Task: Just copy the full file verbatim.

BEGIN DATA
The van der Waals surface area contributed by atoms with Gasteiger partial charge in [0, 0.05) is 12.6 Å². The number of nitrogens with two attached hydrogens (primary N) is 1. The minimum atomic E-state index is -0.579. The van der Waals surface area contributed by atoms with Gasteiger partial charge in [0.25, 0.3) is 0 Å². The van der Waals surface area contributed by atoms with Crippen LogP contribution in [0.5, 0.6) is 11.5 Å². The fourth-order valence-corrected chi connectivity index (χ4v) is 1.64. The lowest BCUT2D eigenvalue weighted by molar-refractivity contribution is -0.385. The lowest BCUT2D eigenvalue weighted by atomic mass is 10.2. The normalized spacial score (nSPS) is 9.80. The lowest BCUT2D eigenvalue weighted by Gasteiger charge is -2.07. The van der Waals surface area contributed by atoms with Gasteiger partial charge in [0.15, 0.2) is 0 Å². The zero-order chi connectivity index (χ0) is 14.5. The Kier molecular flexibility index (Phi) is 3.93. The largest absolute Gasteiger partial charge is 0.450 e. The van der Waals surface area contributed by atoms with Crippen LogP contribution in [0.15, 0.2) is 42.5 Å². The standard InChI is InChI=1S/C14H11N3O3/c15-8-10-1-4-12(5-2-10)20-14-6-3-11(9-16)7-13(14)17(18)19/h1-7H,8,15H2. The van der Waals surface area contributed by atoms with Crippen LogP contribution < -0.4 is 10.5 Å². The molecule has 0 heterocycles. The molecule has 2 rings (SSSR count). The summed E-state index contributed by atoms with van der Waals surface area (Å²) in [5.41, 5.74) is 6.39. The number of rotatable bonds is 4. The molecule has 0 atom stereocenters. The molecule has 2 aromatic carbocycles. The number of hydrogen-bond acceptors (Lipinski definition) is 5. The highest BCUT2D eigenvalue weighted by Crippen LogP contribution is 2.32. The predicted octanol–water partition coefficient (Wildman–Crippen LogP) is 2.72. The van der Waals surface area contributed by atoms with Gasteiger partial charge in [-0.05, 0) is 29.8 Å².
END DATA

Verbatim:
The van der Waals surface area contributed by atoms with Gasteiger partial charge in [0, 0.05) is 12.6 Å². The number of nitrogens with two attached hydrogens (primary N) is 1. The minimum atomic E-state index is -0.579. The van der Waals surface area contributed by atoms with Gasteiger partial charge in [0.25, 0.3) is 0 Å². The van der Waals surface area contributed by atoms with Crippen LogP contribution in [0.5, 0.6) is 11.5 Å². The fourth-order valence-corrected chi connectivity index (χ4v) is 1.64. The lowest BCUT2D eigenvalue weighted by molar-refractivity contribution is -0.385. The lowest BCUT2D eigenvalue weighted by atomic mass is 10.2. The normalized spacial score (nSPS) is 9.80. The lowest BCUT2D eigenvalue weighted by Gasteiger charge is -2.07. The van der Waals surface area contributed by atoms with Gasteiger partial charge in [0.15, 0.2) is 0 Å². The zero-order chi connectivity index (χ0) is 14.5. The Kier molecular flexibility index (Phi) is 3.93. The largest absolute Gasteiger partial charge is 0.450 e. The van der Waals surface area contributed by atoms with Crippen LogP contribution in [0.15, 0.2) is 42.5 Å². The standard InChI is InChI=1S/C14H11N3O3/c15-8-10-1-4-12(5-2-10)20-14-6-3-11(9-16)7-13(14)17(18)19/h1-7H,8,15H2. The van der Waals surface area contributed by atoms with Crippen LogP contribution < -0.4 is 10.5 Å². The molecule has 0 heterocycles. The molecule has 2 rings (SSSR count). The summed E-state index contributed by atoms with van der Waals surface area (Å²) in [5.41, 5.74) is 6.39. The number of rotatable bonds is 4. The molecule has 0 atom stereocenters. The molecule has 2 aromatic carbocycles. The number of hydrogen-bond acceptors (Lipinski definition) is 5. The highest BCUT2D eigenvalue weighted by Crippen LogP contribution is 2.32. The predicted octanol–water partition coefficient (Wildman–Crippen LogP) is 2.72. The van der Waals surface area contributed by atoms with Gasteiger partial charge in [-0.05, 0) is 29.8 Å².